The Incredible Health Benefits of Onions

The health benefits of onions have been known for over 5000 years and they've been used to cure virtually everything under the sun.

In the last few years much research has gone into the health benefits of onions, and guesses what?

Studies after studies have confirmed that onions indeed possess many active compounds that have been proven beneficial for all sorts of health problem.

Onions are a very good source of vitamin C, B6, biotin, chromium, calcium and dietary fibre. In addition, they contain good amounts of folic acid and vitamin B1 and K.

A 100 gram serving provides 44 calories, mostly as complex carbohydrate, with 1.4 grams of fibre.

Like garlic, onions also have the enzyme alliinase, which is released when an onion is cut or crushed and it causes your eyes to water.

They also contain flavonoids, which are pigments that give vegetables their colour. These compounds act as antioxidants, have a direct antitumor effect and have immune-enhancing properties.

Onions contain a large amount of sulfur and are especially good for the liver. As a sulfur food, they mix best with proteins, as they stimulate the action of the amino acids to the brain and nervous system.

Onions, Rich Source of Quercitin

The onion is the richest dietary source of quercitin, a potent antioxidant flavonoid (also in shallots, yellow and red onions only but not in white onions), which is found on and near the skin and is particularly linked to the health benefits of onions.

 

Quercitin has been shown to thin the blood, lower cholesterol, raise good-type HDL cholesterol, ward off blood clots, fight asthma, chronic bronchitis, hay fever, diabetes, atherosclerosis and infections and is specifically linked to inhibiting human stomach cancer.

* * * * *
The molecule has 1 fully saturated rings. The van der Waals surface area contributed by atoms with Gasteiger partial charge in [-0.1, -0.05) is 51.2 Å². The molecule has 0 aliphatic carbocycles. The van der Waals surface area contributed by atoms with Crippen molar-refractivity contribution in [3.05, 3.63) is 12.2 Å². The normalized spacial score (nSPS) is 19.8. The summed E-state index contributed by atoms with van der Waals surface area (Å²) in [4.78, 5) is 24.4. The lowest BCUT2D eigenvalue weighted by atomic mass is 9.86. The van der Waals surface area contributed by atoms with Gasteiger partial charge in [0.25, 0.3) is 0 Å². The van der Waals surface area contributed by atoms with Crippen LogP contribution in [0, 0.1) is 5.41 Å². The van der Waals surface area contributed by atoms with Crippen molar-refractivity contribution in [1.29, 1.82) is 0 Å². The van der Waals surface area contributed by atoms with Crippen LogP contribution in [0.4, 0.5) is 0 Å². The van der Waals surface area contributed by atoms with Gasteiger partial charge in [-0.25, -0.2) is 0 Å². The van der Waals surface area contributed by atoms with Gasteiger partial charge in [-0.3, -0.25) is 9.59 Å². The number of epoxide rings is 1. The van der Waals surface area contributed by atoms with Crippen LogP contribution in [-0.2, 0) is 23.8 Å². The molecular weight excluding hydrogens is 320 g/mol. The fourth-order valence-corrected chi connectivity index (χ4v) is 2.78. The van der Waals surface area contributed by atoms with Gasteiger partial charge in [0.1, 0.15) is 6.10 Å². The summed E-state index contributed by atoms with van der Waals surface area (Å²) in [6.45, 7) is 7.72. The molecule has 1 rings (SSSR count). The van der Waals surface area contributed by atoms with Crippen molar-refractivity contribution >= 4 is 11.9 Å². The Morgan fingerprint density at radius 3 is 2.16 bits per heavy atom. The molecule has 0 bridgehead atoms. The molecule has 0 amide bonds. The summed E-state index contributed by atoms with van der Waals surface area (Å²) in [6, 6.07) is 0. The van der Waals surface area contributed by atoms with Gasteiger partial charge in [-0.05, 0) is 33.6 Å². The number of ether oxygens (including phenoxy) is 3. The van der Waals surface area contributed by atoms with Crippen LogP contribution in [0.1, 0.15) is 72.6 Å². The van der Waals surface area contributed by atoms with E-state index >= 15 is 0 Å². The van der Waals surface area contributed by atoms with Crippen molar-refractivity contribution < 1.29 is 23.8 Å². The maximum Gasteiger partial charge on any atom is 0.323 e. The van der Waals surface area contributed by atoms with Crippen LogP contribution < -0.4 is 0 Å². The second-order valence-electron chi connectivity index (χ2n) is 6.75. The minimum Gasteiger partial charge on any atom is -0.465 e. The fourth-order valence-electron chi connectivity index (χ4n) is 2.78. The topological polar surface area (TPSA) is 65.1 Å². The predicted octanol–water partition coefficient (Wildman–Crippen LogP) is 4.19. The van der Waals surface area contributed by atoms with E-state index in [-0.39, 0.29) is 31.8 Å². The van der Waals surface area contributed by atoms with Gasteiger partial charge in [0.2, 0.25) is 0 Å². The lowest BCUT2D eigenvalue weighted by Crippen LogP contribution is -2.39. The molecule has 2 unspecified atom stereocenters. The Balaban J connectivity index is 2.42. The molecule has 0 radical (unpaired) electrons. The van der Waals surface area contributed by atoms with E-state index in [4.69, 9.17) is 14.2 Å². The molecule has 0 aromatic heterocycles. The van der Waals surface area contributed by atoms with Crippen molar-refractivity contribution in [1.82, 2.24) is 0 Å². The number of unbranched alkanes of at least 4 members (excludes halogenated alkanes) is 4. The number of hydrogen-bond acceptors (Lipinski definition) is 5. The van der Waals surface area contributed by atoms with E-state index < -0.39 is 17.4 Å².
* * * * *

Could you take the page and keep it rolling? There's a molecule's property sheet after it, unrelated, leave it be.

It's also an anti-inflammatory, antibiotic, antiviral, thought to have diverse anti-cancer powers. Quercitin is also a sedative. So far, there is no better food source of quercitin than onion skins.

You don't need to eat loads of onions to achieve these effects. In fact, studies show that you can reap the health benefits of onions by eating just one medium onion, raw or cooked, a day.

Detoxify Your Body with Onions

Onions contain a variety of organic sulfur compounds that provide health benefits.

Sulfur-containing amino acids are found in onions as well as garlic and eggs.

These specific amino acids are called methionine and cystine and, among other things, they are very good at detoxifying your body from heavy metals.

In fact, they are able to latch on to mercury, cadmium and lead and escort them out of the body.

Vitamin C, also contained in onions, is excellent at detoxifying the body and is effective in removing lead, arsenic and cadmium. So increasing consumption of onions can help the body to get rid of these harmful metals.

Onions and the Heart

To help keep your blood free of clots, and make the most of the health benefits of onions, eat them both raw and cooked.

Prescribing onions for heart patients is hardly routine among cardiologists. But Harvard's Dr. Victor Gurewich advises all his patients with coronary heart disease to eat onions daily.

 Here are some of the things that onions can do for your heart:

 -   Boost beneficial HDL cholesterol

 -  Thin the blood

 -   Retard blood clotting

-    Lower total blood cholesterol

 -   Lower triglycerides

-    Lower blood pressure

Cancer Prevention

One way the antioxidants in onions can protect you against cancer is by reducing the DNA damage in cells caused by free radicals, studies reveal.

All onions and onion relatives (garlic, leeks, chives and scallions, or spring onions) are rich in organ sulfur compounds shown to help prevent cancer in lab animals.

In fact, an onion extract was found to destroy tumor cells in test tubes and to arrest tumor growth when tumor cells were implanted in rats.

The onion extract was shown to be unusually nontoxic, since a dose as high as forty times that of the dose required to kill the tumor cells had no adverse effect on the host.

In addition, shallots have been shown to exhibit significant activity against leukemia in mice.

Other Health Benefits of Onions

Onions have also been shown to have a significant blood sugar-lowering action, even comparable to some prescription drugs.

Onions have historically been used to treat asthma, too. Its action in asthma is due to its ability to inhibit the production of compounds that cause the bronchial muscle to spasm and to relax bronchial muscle.

Onions have potent antibacterial activity, destroying many disease-causing pathogens, including E. coli and salmonella.

 Raghda Sawas

6 Bedtime Habits that Are Ruining Your Sleep

 

 1.Going from Night Owl to Early Bird